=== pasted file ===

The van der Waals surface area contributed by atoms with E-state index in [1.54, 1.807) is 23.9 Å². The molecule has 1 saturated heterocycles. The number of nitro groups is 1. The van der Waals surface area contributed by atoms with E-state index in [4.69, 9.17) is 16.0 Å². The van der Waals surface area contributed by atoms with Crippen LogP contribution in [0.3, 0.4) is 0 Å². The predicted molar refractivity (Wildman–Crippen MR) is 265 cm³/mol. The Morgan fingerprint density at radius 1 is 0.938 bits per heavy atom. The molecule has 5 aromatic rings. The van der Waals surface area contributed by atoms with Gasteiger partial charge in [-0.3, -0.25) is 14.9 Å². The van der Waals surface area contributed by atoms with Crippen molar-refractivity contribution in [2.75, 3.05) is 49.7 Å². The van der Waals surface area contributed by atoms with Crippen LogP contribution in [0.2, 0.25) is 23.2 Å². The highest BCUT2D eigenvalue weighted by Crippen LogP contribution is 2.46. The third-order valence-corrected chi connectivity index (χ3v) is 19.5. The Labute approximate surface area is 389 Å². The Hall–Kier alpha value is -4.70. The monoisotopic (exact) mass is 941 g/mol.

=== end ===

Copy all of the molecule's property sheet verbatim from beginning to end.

The van der Waals surface area contributed by atoms with E-state index in [1.54, 1.807) is 23.9 Å². The molecule has 1 saturated heterocycles. The number of nitro groups is 1. The van der Waals surface area contributed by atoms with E-state index in [4.69, 9.17) is 16.0 Å². The van der Waals surface area contributed by atoms with Crippen LogP contribution in [0.3, 0.4) is 0 Å². The predicted molar refractivity (Wildman–Crippen MR) is 265 cm³/mol. The Morgan fingerprint density at radius 1 is 0.938 bits per heavy atom. The molecule has 5 aromatic rings. The van der Waals surface area contributed by atoms with Gasteiger partial charge in [-0.3, -0.25) is 14.9 Å². The van der Waals surface area contributed by atoms with Crippen molar-refractivity contribution in [2.75, 3.05) is 49.7 Å². The van der Waals surface area contributed by atoms with Crippen LogP contribution in [0.2, 0.25) is 23.2 Å². The highest BCUT2D eigenvalue weighted by Crippen LogP contribution is 2.46. The third-order valence-corrected chi connectivity index (χ3v) is 19.5. The Labute approximate surface area is 389 Å². The Hall–Kier alpha value is -4.70. The monoisotopic (exact) mass is 941 g/mol.